The uprising in Libya and the subsequent foreign military intervention there are providing a significant test for Turkey's stated desire to create a foreign policy that combines realism with idealism, while also highlighting the difficulty Ankara is facing in balancing its aspirations to become a more independent regional leader in the Middle East with its efforts to maintain its traditional alliances. Furthermore, the developments in Libya threaten to deepen ongoing tensions between Turkey and NATO as well as some of the alliance's member countries, in particular France.
In recent years, Turkey has set lofty goals for its foreign policy, especially in the Middle East, where Ankara has sought to establish itself as a mediator, promoter of democratic values and even a restorer of regional "dignity." Speaking recently to an annual gathering of his diplomatic corps, Turkish Foreign Minister Ahmet Davutoglu laid out a vision that portrayed Turkey as "the frontrunner on the list of wise countries in the international community."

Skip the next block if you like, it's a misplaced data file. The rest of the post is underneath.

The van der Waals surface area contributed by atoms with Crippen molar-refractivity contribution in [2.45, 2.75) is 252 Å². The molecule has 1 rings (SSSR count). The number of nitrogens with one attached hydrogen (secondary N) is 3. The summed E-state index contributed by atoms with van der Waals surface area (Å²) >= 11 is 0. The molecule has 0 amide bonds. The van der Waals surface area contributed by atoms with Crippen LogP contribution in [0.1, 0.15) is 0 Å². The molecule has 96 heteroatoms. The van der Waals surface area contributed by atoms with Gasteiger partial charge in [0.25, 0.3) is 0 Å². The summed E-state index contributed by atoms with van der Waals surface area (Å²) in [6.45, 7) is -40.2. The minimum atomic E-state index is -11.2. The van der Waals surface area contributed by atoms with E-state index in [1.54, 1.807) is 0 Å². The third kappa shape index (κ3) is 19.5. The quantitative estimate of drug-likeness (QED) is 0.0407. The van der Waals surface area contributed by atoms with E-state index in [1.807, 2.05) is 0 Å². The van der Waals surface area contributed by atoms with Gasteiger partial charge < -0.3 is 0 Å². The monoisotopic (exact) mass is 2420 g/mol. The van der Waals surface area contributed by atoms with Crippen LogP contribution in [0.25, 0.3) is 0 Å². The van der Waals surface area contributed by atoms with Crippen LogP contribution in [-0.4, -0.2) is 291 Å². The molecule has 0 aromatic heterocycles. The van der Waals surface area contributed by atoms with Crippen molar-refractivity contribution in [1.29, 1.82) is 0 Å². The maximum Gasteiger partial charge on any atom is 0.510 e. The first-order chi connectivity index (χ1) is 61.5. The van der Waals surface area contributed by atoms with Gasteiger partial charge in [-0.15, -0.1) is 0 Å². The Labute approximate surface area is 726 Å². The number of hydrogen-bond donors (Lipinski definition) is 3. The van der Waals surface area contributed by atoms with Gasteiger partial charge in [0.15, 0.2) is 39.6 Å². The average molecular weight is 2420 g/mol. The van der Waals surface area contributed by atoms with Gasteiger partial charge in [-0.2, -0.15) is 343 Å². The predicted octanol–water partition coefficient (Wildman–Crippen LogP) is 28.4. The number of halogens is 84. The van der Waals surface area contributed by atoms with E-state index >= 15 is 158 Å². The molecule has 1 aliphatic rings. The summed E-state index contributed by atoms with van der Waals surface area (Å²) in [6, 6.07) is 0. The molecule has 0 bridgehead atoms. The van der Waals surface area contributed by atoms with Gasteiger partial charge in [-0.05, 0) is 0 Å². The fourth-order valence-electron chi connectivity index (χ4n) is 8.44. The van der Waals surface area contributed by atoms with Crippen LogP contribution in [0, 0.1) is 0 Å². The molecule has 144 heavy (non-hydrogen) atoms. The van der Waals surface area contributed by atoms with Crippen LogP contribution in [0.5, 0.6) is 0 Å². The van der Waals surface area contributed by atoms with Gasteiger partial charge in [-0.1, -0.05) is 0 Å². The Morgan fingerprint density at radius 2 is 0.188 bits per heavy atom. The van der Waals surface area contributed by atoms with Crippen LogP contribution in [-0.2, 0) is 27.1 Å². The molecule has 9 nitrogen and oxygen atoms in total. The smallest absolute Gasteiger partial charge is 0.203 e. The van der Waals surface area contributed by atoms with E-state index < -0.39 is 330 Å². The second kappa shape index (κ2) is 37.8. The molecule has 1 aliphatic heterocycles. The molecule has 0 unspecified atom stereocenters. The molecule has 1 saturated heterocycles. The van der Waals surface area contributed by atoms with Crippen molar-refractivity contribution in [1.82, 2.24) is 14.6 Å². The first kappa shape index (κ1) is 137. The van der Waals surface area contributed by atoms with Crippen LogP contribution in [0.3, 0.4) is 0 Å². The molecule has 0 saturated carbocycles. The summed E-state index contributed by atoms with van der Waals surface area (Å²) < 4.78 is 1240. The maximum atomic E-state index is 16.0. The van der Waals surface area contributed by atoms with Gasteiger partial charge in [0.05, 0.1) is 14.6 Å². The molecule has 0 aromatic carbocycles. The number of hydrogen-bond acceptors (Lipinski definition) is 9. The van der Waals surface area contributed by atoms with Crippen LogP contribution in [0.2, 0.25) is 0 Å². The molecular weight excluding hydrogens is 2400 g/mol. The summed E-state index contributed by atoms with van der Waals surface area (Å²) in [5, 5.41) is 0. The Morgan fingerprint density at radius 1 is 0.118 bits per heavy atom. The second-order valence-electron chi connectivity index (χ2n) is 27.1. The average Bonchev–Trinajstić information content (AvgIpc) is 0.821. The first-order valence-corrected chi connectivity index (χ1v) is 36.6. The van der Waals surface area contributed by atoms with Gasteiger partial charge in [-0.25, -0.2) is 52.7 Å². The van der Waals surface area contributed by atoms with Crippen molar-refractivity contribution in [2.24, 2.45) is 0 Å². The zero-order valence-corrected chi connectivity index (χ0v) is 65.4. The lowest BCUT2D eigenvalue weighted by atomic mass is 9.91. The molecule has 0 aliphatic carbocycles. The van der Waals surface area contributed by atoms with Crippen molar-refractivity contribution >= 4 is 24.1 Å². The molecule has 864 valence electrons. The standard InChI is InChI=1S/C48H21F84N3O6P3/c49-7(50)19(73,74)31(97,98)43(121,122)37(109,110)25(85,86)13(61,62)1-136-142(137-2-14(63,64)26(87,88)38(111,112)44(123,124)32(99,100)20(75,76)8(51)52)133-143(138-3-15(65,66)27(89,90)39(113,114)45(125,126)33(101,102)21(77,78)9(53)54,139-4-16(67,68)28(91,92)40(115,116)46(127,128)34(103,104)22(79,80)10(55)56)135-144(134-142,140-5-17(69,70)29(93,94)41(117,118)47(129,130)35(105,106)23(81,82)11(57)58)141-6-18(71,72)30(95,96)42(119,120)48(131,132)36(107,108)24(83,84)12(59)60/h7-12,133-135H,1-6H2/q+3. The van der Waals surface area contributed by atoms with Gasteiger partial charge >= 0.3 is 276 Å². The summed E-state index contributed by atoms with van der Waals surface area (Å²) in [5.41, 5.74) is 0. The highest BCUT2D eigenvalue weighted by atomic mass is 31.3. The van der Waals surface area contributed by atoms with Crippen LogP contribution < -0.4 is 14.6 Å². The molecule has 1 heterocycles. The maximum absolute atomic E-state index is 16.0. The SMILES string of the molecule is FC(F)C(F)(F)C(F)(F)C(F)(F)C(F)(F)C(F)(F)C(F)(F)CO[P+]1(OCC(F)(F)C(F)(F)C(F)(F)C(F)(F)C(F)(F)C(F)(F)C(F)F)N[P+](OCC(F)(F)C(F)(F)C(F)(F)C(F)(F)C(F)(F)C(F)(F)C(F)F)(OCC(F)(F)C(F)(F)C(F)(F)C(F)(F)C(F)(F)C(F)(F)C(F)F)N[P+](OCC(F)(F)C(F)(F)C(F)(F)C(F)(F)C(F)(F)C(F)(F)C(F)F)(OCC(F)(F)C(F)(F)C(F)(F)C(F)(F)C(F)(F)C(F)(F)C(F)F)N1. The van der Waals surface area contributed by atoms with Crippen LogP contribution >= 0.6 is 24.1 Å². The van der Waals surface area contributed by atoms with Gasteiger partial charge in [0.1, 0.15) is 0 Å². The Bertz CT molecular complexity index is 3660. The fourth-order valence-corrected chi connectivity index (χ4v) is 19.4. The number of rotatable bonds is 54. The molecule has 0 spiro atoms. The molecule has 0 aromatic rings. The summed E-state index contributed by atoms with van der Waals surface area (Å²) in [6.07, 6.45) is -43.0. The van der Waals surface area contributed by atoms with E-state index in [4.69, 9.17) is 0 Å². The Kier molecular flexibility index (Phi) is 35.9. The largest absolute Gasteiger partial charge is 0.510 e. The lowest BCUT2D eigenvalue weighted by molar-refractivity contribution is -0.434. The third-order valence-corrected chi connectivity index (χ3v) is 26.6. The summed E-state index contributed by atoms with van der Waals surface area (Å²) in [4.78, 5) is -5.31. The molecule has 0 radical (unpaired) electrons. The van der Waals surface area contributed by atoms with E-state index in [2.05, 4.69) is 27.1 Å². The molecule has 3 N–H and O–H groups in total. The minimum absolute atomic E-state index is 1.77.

Turkish Prime Minister Recep Tayyip Erdogan, meanwhile, was among the most forceful regional voices calling for Egyptian President Hosni Mubarak to step down during the recent mass protests in Cairo.